Bond math 101 & Is what is good for Apple good for you?

Beware bond offerings from companies who don’t need the money.  Apple had $29 billion in Cash & Short Term Investments on September 28, 2012.  If they are issuing debt for cash they don’t need, there is really just one reason; it is extremely advantageous for THEM to do so.  If it’s great for ‘them’, it is likely bad for you, the individual investor.  Let’s take a look at the recent bond offering from Apple and see how it has performed.

On May 2nd, 2013 Apple successfully priced a $17 billion, six-part offering including the 10 and 30 year bonds shown below as bonds 5 and 6 in the deal.  Initial investors have seen the price of their Apple bonds simply get crushed as interest rates rise, sustaining declines in market value of 8% on the shorter maturity and nearly 13 points on the longer issue.  In less than two months, nearly three years of interest income has been lost in principal value.  Apple, who attracted so much debt capital at near record low yields is the clear winner.  Investors are the clear loser as interest rates have risen.  Not coincidentally, the pricing of the Apple deal occurred on the same day as the recent low in interest rates was recorded on May 2nd.

5.) $5.5 billion of 2.40% coupon, May 3, 2023 maturing notes, CUSIP 037833AK6

6.) $3 billion of 3.85% coupon, May 4, 2043 maturing notes, CUSIP 037833AL4

Moody’s and S&P both assigned the second highest credit rating possible to Apple (Aa1/AA+ respectively).  While that may address the credit risk, the rating agencies do little to warn investors on interest rate aka price risk.

Speaking of credit, in the Prospectus Supplement, Apple states that it intends to use the net proceeds from the bond offering “for general corporate purposes, including repurchases of our common stock and payment of dividends under our recently expanded program to return capital to shareholders.” I am sure there are strong opinions among investors about whether Apple should be borrowing money to fund stock repurchases and dividends rather than invest further in its business to enhance earnings which can pay back this large debt offering in the future.  The efforts to boost the price of Apple shares has been a failure as since May 2nd, Apple shares have fallen from $445 to $396 as I type this (down from a high of $702).  Apple is also exposed to technological obsolescence.  While fans can’t conceive of a day where Apple won’t be number one, consider that once Sony, Nokia and Blackberry were once industry leaders in their fields.  Apple’s future will largely depend on constant successful innovation, absent Steve Jobs, in a highly competitive and ever-changing world.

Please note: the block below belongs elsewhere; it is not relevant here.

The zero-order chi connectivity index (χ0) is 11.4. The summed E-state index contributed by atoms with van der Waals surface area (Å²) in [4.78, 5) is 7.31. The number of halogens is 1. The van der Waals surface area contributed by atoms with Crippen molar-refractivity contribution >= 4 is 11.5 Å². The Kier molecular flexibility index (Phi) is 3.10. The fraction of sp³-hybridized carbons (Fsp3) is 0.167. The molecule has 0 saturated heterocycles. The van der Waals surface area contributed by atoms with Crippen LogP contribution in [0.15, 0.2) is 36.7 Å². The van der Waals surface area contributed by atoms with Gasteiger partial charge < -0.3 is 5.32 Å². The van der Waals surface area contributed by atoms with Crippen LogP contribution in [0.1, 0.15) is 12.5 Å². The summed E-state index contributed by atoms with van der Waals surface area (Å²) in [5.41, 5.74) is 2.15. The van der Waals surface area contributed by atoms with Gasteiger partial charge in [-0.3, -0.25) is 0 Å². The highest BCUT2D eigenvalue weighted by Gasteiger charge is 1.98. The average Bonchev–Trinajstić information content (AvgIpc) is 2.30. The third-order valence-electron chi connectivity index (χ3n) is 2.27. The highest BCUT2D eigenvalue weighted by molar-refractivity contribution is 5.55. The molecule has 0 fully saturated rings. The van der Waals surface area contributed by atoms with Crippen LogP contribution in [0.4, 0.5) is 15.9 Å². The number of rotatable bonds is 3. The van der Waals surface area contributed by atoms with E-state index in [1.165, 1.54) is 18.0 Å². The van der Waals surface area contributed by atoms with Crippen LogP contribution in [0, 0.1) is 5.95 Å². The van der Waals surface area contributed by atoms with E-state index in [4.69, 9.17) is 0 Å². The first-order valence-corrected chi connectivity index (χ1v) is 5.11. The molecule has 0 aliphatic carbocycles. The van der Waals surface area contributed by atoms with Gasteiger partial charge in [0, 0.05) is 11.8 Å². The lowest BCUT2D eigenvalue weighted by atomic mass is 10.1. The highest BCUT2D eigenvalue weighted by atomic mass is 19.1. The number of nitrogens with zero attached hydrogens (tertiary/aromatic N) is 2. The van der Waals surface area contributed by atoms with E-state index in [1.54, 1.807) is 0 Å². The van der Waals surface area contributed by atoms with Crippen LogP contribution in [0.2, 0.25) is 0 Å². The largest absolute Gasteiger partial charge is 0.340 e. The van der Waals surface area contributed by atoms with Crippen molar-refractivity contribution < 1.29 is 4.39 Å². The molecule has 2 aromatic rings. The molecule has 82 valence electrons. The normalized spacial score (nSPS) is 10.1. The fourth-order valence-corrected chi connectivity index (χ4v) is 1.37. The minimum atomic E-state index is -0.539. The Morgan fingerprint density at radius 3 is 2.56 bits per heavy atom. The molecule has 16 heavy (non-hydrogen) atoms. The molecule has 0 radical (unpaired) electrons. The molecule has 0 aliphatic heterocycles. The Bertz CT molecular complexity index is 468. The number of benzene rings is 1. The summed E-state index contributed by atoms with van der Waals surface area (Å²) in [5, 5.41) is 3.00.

I would avoid Apple bonds as an investment as higher interest rates will likely result in lower prices in the future.  I recommend you view my related blog: Hey, Where are you going with that punch bowl? (https://christinemederaccountingadvisory.wordpress.com/2013/06/19/hey-where-aer-you-going-with-that-punch-bowl/).  If you’d like additional clarity into your specific equity holdings and the market in general, please contact me at Christine Meder’s Accounting Advisory Services mederchristine1526@gmail.com to schedule a free 30 minute consultation or tweet me at @christinemeder1.  #unrbrand

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About Christine Meder
Leveraging my insights and professional experience of 25 years in the accounting profession, I and my firm Christine Meder's Accounting Advisory Services provide our high net worth clients expert advice on their business activities and investments. In addition to performing traditional accounting functions in a confidential manner, I pride myself in giving clients a competitive edge whether it be in running their businesses or managing their investment portfolio. My studies leading up to completion of the EMBA program at the University of Nevada, Reno this August provide me with latest skills and techniques utilized across a broad spectrum of business functions. This breadth of education is complemented with experience as an accountant in the construction, mining, real estate and technology fields during my career. If you are looking for a trusted adviser or consultant in addition to someone you can rely on to properly keep your books, please contact me.

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